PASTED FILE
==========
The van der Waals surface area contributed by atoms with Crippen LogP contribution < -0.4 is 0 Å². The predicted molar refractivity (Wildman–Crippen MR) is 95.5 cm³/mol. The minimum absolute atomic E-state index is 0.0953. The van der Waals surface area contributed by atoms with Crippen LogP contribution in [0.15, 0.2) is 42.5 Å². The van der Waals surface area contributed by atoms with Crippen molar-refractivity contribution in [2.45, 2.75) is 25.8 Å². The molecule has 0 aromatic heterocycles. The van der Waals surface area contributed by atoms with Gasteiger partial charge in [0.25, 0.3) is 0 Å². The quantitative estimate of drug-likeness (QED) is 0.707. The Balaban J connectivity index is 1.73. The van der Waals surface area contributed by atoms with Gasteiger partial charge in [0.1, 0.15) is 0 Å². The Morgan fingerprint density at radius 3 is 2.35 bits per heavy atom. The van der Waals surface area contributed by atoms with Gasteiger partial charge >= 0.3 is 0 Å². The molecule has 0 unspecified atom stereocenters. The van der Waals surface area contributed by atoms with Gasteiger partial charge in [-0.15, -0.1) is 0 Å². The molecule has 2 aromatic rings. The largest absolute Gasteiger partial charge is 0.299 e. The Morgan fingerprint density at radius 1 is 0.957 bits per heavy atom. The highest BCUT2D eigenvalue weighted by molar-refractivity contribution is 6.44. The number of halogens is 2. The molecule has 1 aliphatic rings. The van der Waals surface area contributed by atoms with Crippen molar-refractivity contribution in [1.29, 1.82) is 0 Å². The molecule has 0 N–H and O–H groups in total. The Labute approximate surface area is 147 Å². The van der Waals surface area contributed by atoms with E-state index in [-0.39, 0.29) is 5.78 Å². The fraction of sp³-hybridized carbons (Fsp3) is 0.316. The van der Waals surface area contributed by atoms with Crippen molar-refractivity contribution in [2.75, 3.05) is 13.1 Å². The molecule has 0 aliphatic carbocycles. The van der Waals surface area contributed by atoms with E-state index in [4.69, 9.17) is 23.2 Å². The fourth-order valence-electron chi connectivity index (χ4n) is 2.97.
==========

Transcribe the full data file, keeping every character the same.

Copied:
The van der Waals surface area contributed by atoms with Crippen LogP contribution < -0.4 is 0 Å². The predicted molar refractivity (Wildman–Crippen MR) is 95.5 cm³/mol. The minimum absolute atomic E-state index is 0.0953. The van der Waals surface area contributed by atoms with Crippen LogP contribution in [0.15, 0.2) is 42.5 Å². The van der Waals surface area contributed by atoms with Crippen molar-refractivity contribution in [2.45, 2.75) is 25.8 Å². The molecule has 0 aromatic heterocycles. The van der Waals surface area contributed by atoms with Gasteiger partial charge in [0.25, 0.3) is 0 Å². The quantitative estimate of drug-likeness (QED) is 0.707. The Balaban J connectivity index is 1.73. The van der Waals surface area contributed by atoms with Gasteiger partial charge in [0.1, 0.15) is 0 Å². The Morgan fingerprint density at radius 3 is 2.35 bits per heavy atom. The van der Waals surface area contributed by atoms with Gasteiger partial charge >= 0.3 is 0 Å². The molecule has 0 unspecified atom stereocenters. The van der Waals surface area contributed by atoms with Gasteiger partial charge in [-0.15, -0.1) is 0 Å². The molecule has 2 aromatic rings. The largest absolute Gasteiger partial charge is 0.299 e. The Morgan fingerprint density at radius 1 is 0.957 bits per heavy atom. The highest BCUT2D eigenvalue weighted by molar-refractivity contribution is 6.44. The number of halogens is 2. The molecule has 1 aliphatic rings. The van der Waals surface area contributed by atoms with Crippen molar-refractivity contribution in [1.29, 1.82) is 0 Å². The molecule has 0 N–H and O–H groups in total. The Labute approximate surface area is 147 Å². The van der Waals surface area contributed by atoms with E-state index in [-0.39, 0.29) is 5.78 Å². The fraction of sp³-hybridized carbons (Fsp3) is 0.316. The van der Waals surface area contributed by atoms with Crippen molar-refractivity contribution in [2.75, 3.05) is 13.1 Å². The molecule has 0 aliphatic carbocycles. The van der Waals surface area contributed by atoms with E-state index in [4.69, 9.17) is 23.2 Å². The fourth-order valence-electron chi connectivity index (χ4n) is 2.97.